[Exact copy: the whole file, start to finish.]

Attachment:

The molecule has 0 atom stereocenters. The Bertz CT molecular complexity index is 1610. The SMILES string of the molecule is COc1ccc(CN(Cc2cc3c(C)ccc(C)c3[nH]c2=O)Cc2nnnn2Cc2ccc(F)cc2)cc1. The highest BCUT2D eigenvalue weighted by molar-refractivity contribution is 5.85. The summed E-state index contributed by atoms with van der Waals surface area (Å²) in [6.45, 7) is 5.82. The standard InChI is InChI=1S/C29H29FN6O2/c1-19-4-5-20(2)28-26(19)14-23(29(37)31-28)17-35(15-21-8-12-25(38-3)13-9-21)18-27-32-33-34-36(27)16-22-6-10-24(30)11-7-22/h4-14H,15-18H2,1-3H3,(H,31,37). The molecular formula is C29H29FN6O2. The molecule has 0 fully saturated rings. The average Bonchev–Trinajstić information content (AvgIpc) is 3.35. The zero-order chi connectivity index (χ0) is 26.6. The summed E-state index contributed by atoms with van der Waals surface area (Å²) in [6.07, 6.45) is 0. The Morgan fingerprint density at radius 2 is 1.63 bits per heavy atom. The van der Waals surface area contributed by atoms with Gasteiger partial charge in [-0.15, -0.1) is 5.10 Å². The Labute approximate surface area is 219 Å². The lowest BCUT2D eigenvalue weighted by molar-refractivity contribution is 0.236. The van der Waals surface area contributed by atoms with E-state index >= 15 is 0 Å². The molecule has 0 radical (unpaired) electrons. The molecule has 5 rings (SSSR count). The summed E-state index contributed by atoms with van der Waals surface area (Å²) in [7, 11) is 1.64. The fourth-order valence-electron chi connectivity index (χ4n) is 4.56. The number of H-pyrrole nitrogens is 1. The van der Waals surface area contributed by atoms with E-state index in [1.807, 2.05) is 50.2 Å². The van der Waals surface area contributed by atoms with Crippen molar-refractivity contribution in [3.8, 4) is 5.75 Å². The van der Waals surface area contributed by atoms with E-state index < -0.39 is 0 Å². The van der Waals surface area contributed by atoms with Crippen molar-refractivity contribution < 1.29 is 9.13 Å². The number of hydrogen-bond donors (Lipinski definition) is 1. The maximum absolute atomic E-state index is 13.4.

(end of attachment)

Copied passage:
The molecule has 0 atom stereocenters. The Bertz CT molecular complexity index is 1610. The SMILES string of the molecule is COc1ccc(CN(Cc2cc3c(C)ccc(C)c3[nH]c2=O)Cc2nnnn2Cc2ccc(F)cc2)cc1. The highest BCUT2D eigenvalue weighted by molar-refractivity contribution is 5.85. The summed E-state index contributed by atoms with van der Waals surface area (Å²) in [6.45, 7) is 5.82. The standard InChI is InChI=1S/C29H29FN6O2/c1-19-4-5-20(2)28-26(19)14-23(29(37)31-28)17-35(15-21-8-12-25(38-3)13-9-21)18-27-32-33-34-36(27)16-22-6-10-24(30)11-7-22/h4-14H,15-18H2,1-3H3,(H,31,37). The molecular formula is C29H29FN6O2. The molecule has 0 fully saturated rings. The average Bonchev–Trinajstić information content (AvgIpc) is 3.35. The zero-order chi connectivity index (χ0) is 26.6. The summed E-state index contributed by atoms with van der Waals surface area (Å²) in [6.07, 6.45) is 0. The Morgan fingerprint density at radius 2 is 1.63 bits per heavy atom. The van der Waals surface area contributed by atoms with Gasteiger partial charge in [-0.15, -0.1) is 5.10 Å². The Labute approximate surface area is 219 Å². The lowest BCUT2D eigenvalue weighted by molar-refractivity contribution is 0.236. The van der Waals surface area contributed by atoms with E-state index >= 15 is 0 Å². The molecule has 0 radical (unpaired) electrons. The molecule has 5 rings (SSSR count). The summed E-state index contributed by atoms with van der Waals surface area (Å²) in [7, 11) is 1.64. The fourth-order valence-electron chi connectivity index (χ4n) is 4.56. The number of H-pyrrole nitrogens is 1. The van der Waals surface area contributed by atoms with E-state index in [1.807, 2.05) is 50.2 Å². The van der Waals surface area contributed by atoms with Crippen molar-refractivity contribution in [3.8, 4) is 5.75 Å². The van der Waals surface area contributed by atoms with E-state index < -0.39 is 0 Å². The van der Waals surface area contributed by atoms with Crippen molar-refractivity contribution < 1.29 is 9.13 Å². The number of hydrogen-bond donors (Lipinski definition) is 1. The maximum absolute atomic E-state index is 13.4.